Remote Sensing - a tool for environmental observation

Remote sensing data do not always fulfil this

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have a multi-variate, normal (Gaussian) frequency distribution. Remote sensing data do not always fulfil this condition, you should check the distribution of your training data before using this classifier. The maximum likelihood classifier is based on the Bayesian decision rule. This technique allows to use so-called ‘ a priori information’ during the classification. If a certain crop grows e.g. only on a specific type of soil and a digital soil map is available, the classification can be directed by using this information by: ‘it is very unlikely that this crop will occur on other soil type than...’. Examples and procedures are described by Strahler (1980), De Jong and Riezebos (1991) and Jansen (1994).
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83 Figure 5.20 & 5.21 Equiprobability contours defined by the maximum likelihood classifier. Probability density functions defined by the maximum likelihood classifier (Lillesand & Kiefer, 1994).
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84 Only a few types of classifiers are described in these lecture notes. Many other approaches to the classification of digital images have been developed. It is not possible to state that a given classifier is ‘best’ for all circumstances, because the characteristics of each image, the conditions of the area of interest and the objectives of the study vary so greatly. Therefore, it is essential that the image analyst understands the alternative strategies for image classification in order to select the most appropriate classifier for the task at hand. Accuracy assessments Accuracy of a classification of a remotely sensed image refers to the ‘correctness’: a measure of the agreement between a standard assumed to be correct and an image classification of unknown quality. Hence, if a number of pixels is classified as deciduous forest, the end-user wants to know what the chance (or probability) is that these pixels really represents deciduous forest or pine forest or bare soil. The most widely used procedure to assess accuracy is to work with two training sets. One training set is used to classify the image, the second set is used to estimate the correctness of the classification. Such an approach requires the availability of sufficient field data. Sources of classification errors can be numerous: human errors by the assignment of classes, human errors during the field survey, errors due to the technical part of the remote sensing system e.g. striping or line drop out, due to spectral or spatial resolution of the system, non- purity of the pixels i.e. mixed pixels covering e.g. two agricultural lots do not give pure spectral signatures of land cover types, etc. Many methods are developed to assess image classification accuracy and detailed descriptions are given by Campbell (1987) and Rosenfield & Fitzpatrick- Lins (1986). Figure 5.22 An example of an error matrix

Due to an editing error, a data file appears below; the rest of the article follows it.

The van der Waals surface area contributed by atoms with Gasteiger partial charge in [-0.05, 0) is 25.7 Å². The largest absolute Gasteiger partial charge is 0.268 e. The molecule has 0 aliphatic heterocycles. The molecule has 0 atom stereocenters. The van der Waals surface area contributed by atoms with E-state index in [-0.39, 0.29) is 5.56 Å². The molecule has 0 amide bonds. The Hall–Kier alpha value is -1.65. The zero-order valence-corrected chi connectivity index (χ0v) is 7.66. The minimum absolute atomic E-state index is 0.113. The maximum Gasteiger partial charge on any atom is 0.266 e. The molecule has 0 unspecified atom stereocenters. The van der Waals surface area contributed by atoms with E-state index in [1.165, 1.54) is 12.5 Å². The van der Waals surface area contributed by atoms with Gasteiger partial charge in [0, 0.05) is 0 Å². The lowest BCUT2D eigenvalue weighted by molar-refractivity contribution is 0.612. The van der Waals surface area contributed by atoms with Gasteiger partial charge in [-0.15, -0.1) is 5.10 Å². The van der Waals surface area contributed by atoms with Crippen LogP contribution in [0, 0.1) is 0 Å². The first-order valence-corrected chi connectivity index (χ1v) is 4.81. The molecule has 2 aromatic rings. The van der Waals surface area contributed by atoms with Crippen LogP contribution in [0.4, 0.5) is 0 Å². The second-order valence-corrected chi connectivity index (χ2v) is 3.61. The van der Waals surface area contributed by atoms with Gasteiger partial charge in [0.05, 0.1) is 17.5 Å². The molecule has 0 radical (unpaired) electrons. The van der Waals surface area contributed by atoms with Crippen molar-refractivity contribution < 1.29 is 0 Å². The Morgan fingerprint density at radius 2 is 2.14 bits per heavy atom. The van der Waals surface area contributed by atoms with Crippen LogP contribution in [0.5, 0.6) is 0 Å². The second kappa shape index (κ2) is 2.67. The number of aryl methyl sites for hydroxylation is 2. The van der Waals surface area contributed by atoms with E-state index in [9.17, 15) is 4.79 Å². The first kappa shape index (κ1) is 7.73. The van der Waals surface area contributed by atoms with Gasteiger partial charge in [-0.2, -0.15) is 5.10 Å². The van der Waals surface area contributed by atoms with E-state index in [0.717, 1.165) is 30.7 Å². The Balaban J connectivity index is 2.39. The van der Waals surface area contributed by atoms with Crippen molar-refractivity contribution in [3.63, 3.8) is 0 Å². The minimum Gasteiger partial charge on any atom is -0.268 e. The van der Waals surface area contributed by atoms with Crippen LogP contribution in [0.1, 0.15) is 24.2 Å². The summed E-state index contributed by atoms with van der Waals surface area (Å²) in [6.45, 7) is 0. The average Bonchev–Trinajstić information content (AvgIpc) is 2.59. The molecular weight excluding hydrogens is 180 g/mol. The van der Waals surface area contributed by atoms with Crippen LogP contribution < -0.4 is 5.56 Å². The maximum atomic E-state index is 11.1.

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85 The error matrix or confusion matrix is the standard form of reporting site-specific uncertainty of a classification. It identifies overall errors and misclassification for each thematic class.
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